“Visible growth drivers are in place at Aerospace and Marine divisions, and also in Asia as well as in the US. With its strong balance sheet and net cash position, the group is well positioned to source for M&A for longer term growth,” DBS Vickers said and maintained its “buy” rating with a target price of $4.80.

ST Engineering earned 26% of its revenue from the U.S. in 2012. After a record high in late April, the shares fell as much as 22% to the year’s low last week, but have risen 12% from the lows. So far this year, the stock is up 4% at $3.98, outperforming the Straits Times index. The index gained 1% on Tuesday.

REUTERS, 18 June 2013

AK71 said...

ST Engineering today announced that its aerospace arm, Singapore Technologies Aerospace, has signed new contracts worth about $430 million in the second quarter of 2013. The contracts are for airframe, component and engine maintenance, as well as VIP interior modifications.

The Edge
Thursday, 11 July 2013

AK71 said...

ST Engineering announced that its aerospace arm, ST Aerospace has won new orders worth about $600 million in the third quarter of 2013.

AK71 said...

From my FB wall:

I'm looking at st eng with interest as price has fallen ... can share your views on whether it's wise to buy at the current px?

My usual answer:
Question your motivation and whether the investment does the job you want it to do. If it does, buy some. If it doesn't, avoid.

Something I like to tell myself:
We want to buy at prices we will not sell at and sell at prices we will not buy at.

Talking to myself:
I have been a shareholder of ST Engg since the days it was $1.55 a share. I invest for income and it makes sense. Net cash company. Pays out big portion of its earnings. Sustainable business. Over time, I kept adding to my long position, occasionally selling.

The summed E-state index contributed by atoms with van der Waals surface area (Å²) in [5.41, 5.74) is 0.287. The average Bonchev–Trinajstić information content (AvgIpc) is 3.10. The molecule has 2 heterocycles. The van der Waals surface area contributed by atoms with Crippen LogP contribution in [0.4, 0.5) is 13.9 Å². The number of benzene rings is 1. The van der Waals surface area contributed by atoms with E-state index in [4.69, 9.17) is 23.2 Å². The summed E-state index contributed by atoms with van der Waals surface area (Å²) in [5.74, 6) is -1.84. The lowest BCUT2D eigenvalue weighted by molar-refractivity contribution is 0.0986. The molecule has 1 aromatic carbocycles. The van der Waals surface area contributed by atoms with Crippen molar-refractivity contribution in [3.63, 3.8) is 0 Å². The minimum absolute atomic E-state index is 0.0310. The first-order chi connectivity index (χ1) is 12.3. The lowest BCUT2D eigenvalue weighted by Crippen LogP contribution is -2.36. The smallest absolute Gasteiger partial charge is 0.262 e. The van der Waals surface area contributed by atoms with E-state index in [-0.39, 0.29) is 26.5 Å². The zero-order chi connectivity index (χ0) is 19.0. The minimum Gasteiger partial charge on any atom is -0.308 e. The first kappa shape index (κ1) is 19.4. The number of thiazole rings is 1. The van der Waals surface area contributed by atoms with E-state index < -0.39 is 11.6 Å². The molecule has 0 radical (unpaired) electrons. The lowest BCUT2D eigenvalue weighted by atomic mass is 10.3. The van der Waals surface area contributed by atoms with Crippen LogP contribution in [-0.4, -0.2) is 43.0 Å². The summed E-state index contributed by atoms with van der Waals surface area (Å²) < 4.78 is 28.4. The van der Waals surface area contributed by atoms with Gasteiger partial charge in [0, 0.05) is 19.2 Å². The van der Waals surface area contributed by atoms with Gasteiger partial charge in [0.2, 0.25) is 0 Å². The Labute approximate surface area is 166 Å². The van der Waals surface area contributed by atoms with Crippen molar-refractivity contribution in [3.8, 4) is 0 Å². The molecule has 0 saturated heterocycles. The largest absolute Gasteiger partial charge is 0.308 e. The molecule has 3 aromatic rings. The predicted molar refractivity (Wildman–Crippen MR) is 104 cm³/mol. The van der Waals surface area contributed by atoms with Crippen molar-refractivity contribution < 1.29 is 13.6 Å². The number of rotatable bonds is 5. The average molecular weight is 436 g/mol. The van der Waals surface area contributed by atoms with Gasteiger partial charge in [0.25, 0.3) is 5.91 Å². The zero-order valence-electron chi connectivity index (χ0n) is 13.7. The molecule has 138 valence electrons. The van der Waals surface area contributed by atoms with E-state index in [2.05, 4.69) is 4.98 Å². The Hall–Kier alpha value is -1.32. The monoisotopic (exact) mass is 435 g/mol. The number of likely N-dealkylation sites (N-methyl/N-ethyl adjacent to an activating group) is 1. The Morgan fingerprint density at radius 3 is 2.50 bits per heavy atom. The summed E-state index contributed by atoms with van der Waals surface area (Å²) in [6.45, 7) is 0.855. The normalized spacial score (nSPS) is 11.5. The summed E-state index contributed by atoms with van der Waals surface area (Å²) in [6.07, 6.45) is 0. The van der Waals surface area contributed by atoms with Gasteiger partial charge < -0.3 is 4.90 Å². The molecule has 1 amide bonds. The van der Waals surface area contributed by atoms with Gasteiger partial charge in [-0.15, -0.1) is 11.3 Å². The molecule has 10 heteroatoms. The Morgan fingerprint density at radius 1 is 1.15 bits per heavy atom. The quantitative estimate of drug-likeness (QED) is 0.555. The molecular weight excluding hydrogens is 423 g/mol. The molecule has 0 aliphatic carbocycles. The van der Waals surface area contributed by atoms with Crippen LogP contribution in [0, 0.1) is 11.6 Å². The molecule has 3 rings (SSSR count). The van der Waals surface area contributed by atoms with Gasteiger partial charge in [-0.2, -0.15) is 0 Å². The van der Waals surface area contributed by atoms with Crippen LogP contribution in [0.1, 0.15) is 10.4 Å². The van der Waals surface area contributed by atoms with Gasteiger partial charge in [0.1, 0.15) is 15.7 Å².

I bought some on Monday using funds in my SRS account because:

1. $3.76 a share means a yield of about 4%.
2. Technically, it looks like the selling was almost done.
3. I won't be able to touch my SRS funds for another 20 years.

As an investment for income, $3.76 isn't a mouth watering deal but fair enough, given current day realities.

Technically, I recognise that price is in a downtrend. So, this could turn out to be a trade if it is not able to overcome resistance provided by the declining 200d Moving Average.

Anonymous said...

Hello! I just recently chanced upon your blog from
Wa u seem like a lao jiao in investing! And boasts such an awesome passive income amount. Thanks for inspiring!

I also hope to buy and hold stocks like you, wait for it to appreciate! Much to learn from you!

Btw, since you are heavily invested in S-Reits, how come you are not interested in Capitaland?

AK71 said...

Hi capri,

Welcome to my blog. :)

Oh, why should I be interested in CapitaLand because I have investments in S-REITs? ;p

I was a shareholder of CapitaMalls Asia though. Pity it was delisted. :(

Solace said...

Hi AK,

I am building a position on ST engineering. Will accumulate more at key junctions.

I like the defensive nature of this stock and has done the necessary fundamental and valuation studies. Good order books for the next couple of years is good too.

Strictly speaking, the valuation and yield has not reached a level where I will plunge right in. But this defensive stock and falling price has send alerts which I can't ignore.

AK71 said...

Hi Solace,

This is an old friend. :)

Long ago, it used to pay out 100% of its earnings as dividends. It was a yield play and purely an investment for income.

Then, the payout ratio reduced to 90%, then 80% and it is going to be 75% next year. All the while, the DPS has been quite consistent. This tells me that the company is growing.

Retaining earnings for growth means that ST Engineering is no longer a yield play it once was. It has become an investment for income and growth. :)

AK71 said...

...contract wins of $464m coupled with yesterday’s announcement of ST Aerospace contract wins totalling $1.11bln would add to the end 2016 strong order books of $11.6bln to $13.2bln. This would help the company register close to $7bln of sales this year, surpassing last year’s $6.68bln, enabling the company to grow profits by close to 8% this year to $540mln.

Source: Lim & Tan

AK71 said...

AK. Which do you prefer? ST Engg or SIA Engg?

ST Engg.
SIA Engg's fortunes closely tied to SIA.
There is speculation about merger.
Dunno if it is going to happen but it would make sense.
Dunno if it is happening. I just invest in what I feel is a better choice.
Anyway, I could be bias because I have been a shareholder of ST Engg for almost 20 years. So, I know it a bit better. First purchase $1.55.

Wow 20 years.
Lol. based on dividends. Should be free stocks by now?

Yes, I have quite a few investments which are "free" 😛

AK71 said...

Jackson Yang says...
ST engineering?
Good for income too.